I am writing a special newsletter to wholeheartedly welcome all of my new subscribers.
The last two weeks have been an absolute whirlwind of activity. In addition to balancing my day job of being a sixth-form student at King’s College London Maths School, I have taken some huge strides in addressing stereotypes and misconceptions about autism and learning differences, and in raising awareness of disability-based bullying.
On Wednesday, I was invited to an intimate reception to meet William and Kate in their Kensington Palace home. Although nervous, it turns out I need not have been. William and Kate were very warm, friendly and easy to talk to. They both knew my name and knew about my website, my anti-bullying campaign and about my commitment to improving the educational experiences of autistic young people and young people with learning differences. Kate, in particular, was very interested in talking about the myths and misconceptions around autism, and to hear about my disability-based bullying experience. She was sad to hear that my experience is not unique and that approximately 75% of autistic students report being bullied. She asked me if my former bullies knew where I was, and what I had gone on to achieve, I told her that I didn’t think so. But between you and me, it would be gratifying for my former bullies to know that despite their cruelty and the suffering they deliberately caused me, that instead of breaking my spirit, their actions motivated me to focus on making the change I want to see.
My visit to Kensington Palace received significant publicity. I gave a brief statement about my visit and my website, which appeared in Hello Magazine, Elle, Marie Claire, People and several other world-wide publications. The publicity resulted in lots and lots of new subscribers from all around the world. Many of whom have reached out with encouraging messages of congratulations and support.
On Thursday, I was bestowed a British Citizen Youth Award at the Palace of Westminster in recognition for my autism advocacy and commitment to addressing disability-based bullying. At the event, I met 22 other young people who shared their amazing stories of community service and who inspired me to continue my autism and neurodiversity advocacy and my commitment to addressing disability-related bullying.
Yesterday, I attended the BBC Radio 1 Teen Awards, where I won a Teen Hero Award. I collected the award and gave a brief speech at Wembley Arena in front of 10,000 teenagers!!! The Teen Awards were aired on BBC2, which resulted in even more new subscribers to my website.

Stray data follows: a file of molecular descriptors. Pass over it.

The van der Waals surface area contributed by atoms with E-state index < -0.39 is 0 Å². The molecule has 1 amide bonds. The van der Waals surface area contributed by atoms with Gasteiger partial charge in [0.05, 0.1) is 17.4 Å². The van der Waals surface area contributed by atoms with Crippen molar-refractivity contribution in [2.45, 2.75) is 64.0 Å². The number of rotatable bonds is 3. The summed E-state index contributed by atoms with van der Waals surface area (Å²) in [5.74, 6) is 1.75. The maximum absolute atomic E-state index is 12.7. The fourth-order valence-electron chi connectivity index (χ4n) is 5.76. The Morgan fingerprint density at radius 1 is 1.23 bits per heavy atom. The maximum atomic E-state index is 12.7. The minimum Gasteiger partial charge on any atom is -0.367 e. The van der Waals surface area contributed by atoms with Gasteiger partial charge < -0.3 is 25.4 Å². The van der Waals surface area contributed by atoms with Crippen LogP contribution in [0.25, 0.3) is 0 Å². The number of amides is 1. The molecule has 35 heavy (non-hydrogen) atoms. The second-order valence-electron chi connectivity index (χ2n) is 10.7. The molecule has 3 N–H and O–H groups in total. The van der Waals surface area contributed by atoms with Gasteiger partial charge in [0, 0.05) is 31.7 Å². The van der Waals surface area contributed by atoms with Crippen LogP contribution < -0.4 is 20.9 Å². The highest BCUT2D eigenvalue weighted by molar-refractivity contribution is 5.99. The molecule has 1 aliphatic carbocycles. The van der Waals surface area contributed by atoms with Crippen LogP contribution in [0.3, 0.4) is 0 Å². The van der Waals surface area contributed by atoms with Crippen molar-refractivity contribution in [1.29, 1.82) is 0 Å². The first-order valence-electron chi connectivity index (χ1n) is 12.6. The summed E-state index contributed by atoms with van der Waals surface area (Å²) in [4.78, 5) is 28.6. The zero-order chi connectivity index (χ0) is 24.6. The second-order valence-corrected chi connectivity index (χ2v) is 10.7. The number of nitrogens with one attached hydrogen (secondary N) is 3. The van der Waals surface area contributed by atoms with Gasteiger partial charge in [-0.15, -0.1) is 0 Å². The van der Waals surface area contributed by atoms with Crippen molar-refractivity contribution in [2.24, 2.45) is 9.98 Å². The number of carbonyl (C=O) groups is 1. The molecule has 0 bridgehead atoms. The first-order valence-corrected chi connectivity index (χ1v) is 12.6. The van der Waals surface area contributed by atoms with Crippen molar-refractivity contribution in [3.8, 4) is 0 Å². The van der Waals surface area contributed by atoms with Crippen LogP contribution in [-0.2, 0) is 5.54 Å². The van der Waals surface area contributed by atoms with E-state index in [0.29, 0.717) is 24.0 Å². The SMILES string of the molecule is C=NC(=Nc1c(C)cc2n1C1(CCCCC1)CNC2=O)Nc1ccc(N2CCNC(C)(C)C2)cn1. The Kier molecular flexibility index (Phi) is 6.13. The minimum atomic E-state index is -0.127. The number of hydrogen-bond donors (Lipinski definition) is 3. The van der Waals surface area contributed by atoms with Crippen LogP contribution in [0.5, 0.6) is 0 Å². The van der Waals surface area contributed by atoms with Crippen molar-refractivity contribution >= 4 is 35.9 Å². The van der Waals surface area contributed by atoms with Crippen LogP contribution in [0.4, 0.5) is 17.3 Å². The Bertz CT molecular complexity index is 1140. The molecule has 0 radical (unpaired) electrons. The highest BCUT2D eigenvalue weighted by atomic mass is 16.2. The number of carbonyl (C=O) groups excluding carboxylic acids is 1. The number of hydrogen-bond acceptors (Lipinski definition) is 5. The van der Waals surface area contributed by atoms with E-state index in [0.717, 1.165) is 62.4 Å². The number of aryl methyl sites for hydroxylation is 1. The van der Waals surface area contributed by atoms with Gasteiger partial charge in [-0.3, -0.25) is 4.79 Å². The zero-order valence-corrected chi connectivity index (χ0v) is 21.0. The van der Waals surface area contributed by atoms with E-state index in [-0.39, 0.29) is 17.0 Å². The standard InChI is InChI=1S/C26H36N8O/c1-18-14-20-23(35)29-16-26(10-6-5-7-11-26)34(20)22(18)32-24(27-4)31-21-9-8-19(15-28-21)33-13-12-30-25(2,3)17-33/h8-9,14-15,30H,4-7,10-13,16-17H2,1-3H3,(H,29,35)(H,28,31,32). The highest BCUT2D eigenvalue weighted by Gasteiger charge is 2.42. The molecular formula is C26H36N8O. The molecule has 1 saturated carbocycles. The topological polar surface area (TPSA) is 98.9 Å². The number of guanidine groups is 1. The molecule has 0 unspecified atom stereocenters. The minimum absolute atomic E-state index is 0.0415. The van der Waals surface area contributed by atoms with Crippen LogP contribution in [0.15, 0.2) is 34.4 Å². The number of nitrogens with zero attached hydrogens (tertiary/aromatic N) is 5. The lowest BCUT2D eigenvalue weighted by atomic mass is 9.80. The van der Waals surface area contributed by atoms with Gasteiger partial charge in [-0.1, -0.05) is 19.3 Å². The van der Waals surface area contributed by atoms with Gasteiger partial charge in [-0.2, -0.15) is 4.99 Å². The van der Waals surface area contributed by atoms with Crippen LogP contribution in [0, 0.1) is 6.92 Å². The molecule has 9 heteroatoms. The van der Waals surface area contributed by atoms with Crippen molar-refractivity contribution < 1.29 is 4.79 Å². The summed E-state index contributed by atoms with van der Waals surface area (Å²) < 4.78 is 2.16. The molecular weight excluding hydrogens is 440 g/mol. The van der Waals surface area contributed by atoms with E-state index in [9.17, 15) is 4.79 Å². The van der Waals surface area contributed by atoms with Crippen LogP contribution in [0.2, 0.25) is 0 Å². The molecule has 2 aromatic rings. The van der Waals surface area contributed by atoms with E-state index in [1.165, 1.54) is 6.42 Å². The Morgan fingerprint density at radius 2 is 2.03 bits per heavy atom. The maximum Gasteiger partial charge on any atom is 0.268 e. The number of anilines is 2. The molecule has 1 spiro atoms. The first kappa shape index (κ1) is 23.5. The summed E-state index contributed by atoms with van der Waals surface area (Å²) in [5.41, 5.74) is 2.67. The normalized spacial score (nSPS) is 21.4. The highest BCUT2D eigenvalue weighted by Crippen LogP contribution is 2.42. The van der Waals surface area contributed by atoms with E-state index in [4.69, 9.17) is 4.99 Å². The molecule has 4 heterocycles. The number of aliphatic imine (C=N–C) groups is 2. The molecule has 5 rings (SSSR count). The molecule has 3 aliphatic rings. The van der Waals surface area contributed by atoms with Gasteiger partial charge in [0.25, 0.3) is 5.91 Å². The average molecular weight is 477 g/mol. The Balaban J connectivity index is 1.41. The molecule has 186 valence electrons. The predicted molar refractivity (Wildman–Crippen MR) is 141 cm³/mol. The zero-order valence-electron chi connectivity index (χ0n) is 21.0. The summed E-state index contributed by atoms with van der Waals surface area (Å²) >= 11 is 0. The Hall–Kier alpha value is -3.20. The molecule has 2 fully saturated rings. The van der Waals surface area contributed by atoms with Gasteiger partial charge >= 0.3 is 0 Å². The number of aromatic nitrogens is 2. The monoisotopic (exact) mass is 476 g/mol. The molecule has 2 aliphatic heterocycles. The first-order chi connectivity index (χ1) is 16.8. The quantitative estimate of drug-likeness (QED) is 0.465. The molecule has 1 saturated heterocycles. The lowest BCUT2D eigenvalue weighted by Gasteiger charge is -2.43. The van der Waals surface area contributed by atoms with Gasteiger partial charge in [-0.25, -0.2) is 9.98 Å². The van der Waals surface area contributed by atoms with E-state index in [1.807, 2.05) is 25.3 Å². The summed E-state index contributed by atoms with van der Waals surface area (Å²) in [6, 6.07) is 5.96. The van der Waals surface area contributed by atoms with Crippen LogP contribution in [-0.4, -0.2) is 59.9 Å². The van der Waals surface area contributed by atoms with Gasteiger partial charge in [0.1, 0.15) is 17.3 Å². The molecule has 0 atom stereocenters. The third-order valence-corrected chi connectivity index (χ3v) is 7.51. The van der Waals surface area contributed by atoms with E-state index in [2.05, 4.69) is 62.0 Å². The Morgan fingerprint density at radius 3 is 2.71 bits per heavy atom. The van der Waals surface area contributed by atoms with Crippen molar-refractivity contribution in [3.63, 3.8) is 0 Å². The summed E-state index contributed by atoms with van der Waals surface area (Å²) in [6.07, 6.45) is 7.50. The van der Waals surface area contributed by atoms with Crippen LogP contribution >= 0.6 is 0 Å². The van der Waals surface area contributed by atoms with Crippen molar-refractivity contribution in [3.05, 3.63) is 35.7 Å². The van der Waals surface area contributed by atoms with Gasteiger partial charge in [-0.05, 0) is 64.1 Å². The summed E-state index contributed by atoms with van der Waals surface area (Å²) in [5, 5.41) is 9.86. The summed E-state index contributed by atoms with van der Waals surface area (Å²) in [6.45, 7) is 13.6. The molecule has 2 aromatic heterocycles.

A large part of the Teen Hero experience is filming a video about each winner’s individual story. (See video below). In my video, I talk about being autistic, dyspraxic, dyslexic and having ADHD. I talk about my commitment to changing perceptions about autism and learning differences. I also share my story, including why I decided to create my website and my commitment to addressing disability-related bullying. I hope that my video inspires young people who are autistic or who have learning differences to look beyond the limitations that may have been placed on them and beyond the challenges they may face, because I firmly believe that each one of us, in our own unique way, can achieve amazing things.
In addition to meeting William and Kate, the British Citizen Youth Awards and the Teen Hero Awards, there have been less high profile, yet no less important developments and opportunities.
Last week, my belief in the justice system was restored. After eight long months, I was thrilled to find out that Upper Tribunal Judge Mitchell granted us permission to appeal our SEND disability discrimination case against Sevenoaks School on seven grounds. Although this is the first step in what I am sure will be a long and protracted process, it gives me hope that we could win our claim. Let me be very clear, by winning, I mean that we will have won the right for the tribunal to order Sevenoaks School to put measures in place to better support current and future autistic students. For example, these are some of the actions we requested the tribunal to order Sevenoaks School to do in order to put things right:
Update and improve their bullying policy
Send senior staff to anti-bullying training
Send senior staff to autism training course
Send their staff who support SEN students to a SEN training course
Require the school to have a designated safe space / quiet area for autistic students.
For me the most vindicating part of Judge Mitchell’s decision is that he stated that the happy face emoji email sent by the Deputy Head Pastoral in which she appears to boast about terrifying me “troubled” him.
I hope that our SEN disability discrimination appeal succeeds, so that future autistic students at Sevenoaks School do not have to go through the traumatic experience I endured.
Finally, I was recently invited to be a member of an Autism and Girls Steering Group comprised of a consortium of London schools, SENCOs and teachers who are passionate about supporting autistic girls in school. I am really excited about being given the opportunity to represent to voices of autistic teen girls so that are needs are unde4rstood and supported. I was also contacted by a publisher who has approached me about writing a survival guide for autistic teenagers. I would love to write a survival guide for autistic teenage girls, a guide that would cover issues, such as gender identity, relationships, hygiene and other issues that autistic girls tend to struggle with. If you have any thoughts or ideas about what type of information you would like to see in a survival guide for autistic teenage girls, please email me. I would love your input.
In parting, I hope that you find the resources on my website helpful. I am always trying to expand and improve it. If there is anything you would like to have included, please let me know. I welcome your involvement.